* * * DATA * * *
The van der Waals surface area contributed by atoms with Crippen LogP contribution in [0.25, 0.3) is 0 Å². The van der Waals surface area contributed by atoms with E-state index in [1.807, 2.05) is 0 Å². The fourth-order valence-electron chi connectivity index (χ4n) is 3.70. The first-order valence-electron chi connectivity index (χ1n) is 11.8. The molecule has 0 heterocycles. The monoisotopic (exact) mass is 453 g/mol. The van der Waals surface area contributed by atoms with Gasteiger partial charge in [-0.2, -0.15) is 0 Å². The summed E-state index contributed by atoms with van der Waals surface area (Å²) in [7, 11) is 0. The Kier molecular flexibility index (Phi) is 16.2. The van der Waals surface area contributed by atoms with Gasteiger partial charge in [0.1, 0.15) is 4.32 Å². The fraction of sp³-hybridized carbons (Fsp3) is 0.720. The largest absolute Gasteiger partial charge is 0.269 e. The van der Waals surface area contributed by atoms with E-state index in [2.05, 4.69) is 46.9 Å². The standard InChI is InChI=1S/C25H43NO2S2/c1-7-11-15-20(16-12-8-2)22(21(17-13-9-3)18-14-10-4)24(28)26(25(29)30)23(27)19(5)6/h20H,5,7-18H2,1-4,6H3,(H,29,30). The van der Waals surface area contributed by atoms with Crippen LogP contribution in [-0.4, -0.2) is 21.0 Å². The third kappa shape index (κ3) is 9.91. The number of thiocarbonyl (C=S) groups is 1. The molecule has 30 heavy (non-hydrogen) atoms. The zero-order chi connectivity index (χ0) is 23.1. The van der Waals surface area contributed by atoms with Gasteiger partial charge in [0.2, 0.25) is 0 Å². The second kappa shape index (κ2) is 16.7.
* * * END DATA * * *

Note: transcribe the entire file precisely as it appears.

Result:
The van der Waals surface area contributed by atoms with Crippen LogP contribution in [0.25, 0.3) is 0 Å². The van der Waals surface area contributed by atoms with E-state index in [1.807, 2.05) is 0 Å². The fourth-order valence-electron chi connectivity index (χ4n) is 3.70. The first-order valence-electron chi connectivity index (χ1n) is 11.8. The molecule has 0 heterocycles. The monoisotopic (exact) mass is 453 g/mol. The van der Waals surface area contributed by atoms with Gasteiger partial charge in [-0.2, -0.15) is 0 Å². The summed E-state index contributed by atoms with van der Waals surface area (Å²) in [7, 11) is 0. The Kier molecular flexibility index (Phi) is 16.2. The van der Waals surface area contributed by atoms with Gasteiger partial charge in [0.1, 0.15) is 4.32 Å². The fraction of sp³-hybridized carbons (Fsp3) is 0.720. The largest absolute Gasteiger partial charge is 0.269 e. The van der Waals surface area contributed by atoms with E-state index in [2.05, 4.69) is 46.9 Å². The standard InChI is InChI=1S/C25H43NO2S2/c1-7-11-15-20(16-12-8-2)22(21(17-13-9-3)18-14-10-4)24(28)26(25(29)30)23(27)19(5)6/h20H,5,7-18H2,1-4,6H3,(H,29,30). The van der Waals surface area contributed by atoms with Crippen LogP contribution in [-0.4, -0.2) is 21.0 Å². The third kappa shape index (κ3) is 9.91. The number of thiocarbonyl (C=S) groups is 1. The molecule has 30 heavy (non-hydrogen) atoms. The zero-order chi connectivity index (χ0) is 23.1. The van der Waals surface area contributed by atoms with Gasteiger partial charge in [0.2, 0.25) is 0 Å². The second kappa shape index (κ2) is 16.7.